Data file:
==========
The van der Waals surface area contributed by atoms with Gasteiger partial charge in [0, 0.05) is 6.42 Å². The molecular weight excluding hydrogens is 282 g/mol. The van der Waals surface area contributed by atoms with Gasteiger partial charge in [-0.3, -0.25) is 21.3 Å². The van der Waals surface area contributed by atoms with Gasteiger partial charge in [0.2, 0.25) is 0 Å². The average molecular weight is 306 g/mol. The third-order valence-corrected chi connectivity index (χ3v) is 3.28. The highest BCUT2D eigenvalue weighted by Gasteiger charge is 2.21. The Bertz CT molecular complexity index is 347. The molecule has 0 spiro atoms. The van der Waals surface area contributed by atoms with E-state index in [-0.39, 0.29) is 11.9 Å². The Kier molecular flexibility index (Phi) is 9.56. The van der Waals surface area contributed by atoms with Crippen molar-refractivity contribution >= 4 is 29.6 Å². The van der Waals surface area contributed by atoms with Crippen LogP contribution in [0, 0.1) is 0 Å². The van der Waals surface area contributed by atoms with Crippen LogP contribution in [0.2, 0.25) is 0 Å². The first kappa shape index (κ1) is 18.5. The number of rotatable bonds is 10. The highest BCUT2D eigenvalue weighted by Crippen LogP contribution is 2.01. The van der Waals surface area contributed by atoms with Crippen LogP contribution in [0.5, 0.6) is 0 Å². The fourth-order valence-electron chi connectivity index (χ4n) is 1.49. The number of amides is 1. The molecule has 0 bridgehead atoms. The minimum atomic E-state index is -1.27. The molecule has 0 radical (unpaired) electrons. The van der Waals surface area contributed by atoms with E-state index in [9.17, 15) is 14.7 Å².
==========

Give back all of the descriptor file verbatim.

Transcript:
The van der Waals surface area contributed by atoms with Gasteiger partial charge in [0, 0.05) is 6.42 Å². The molecular weight excluding hydrogens is 282 g/mol. The van der Waals surface area contributed by atoms with Gasteiger partial charge in [-0.3, -0.25) is 21.3 Å². The van der Waals surface area contributed by atoms with Gasteiger partial charge in [0.2, 0.25) is 0 Å². The average molecular weight is 306 g/mol. The third-order valence-corrected chi connectivity index (χ3v) is 3.28. The highest BCUT2D eigenvalue weighted by Gasteiger charge is 2.21. The Bertz CT molecular complexity index is 347. The molecule has 0 spiro atoms. The van der Waals surface area contributed by atoms with E-state index in [-0.39, 0.29) is 11.9 Å². The Kier molecular flexibility index (Phi) is 9.56. The van der Waals surface area contributed by atoms with Crippen molar-refractivity contribution >= 4 is 29.6 Å². The van der Waals surface area contributed by atoms with Crippen LogP contribution in [0, 0.1) is 0 Å². The van der Waals surface area contributed by atoms with Crippen LogP contribution in [0.2, 0.25) is 0 Å². The first kappa shape index (κ1) is 18.5. The number of rotatable bonds is 10. The highest BCUT2D eigenvalue weighted by Crippen LogP contribution is 2.01. The van der Waals surface area contributed by atoms with Crippen LogP contribution in [0.5, 0.6) is 0 Å². The fourth-order valence-electron chi connectivity index (χ4n) is 1.49. The number of amides is 1. The molecule has 0 bridgehead atoms. The minimum atomic E-state index is -1.27. The molecule has 0 radical (unpaired) electrons. The van der Waals surface area contributed by atoms with E-state index in [9.17, 15) is 14.7 Å².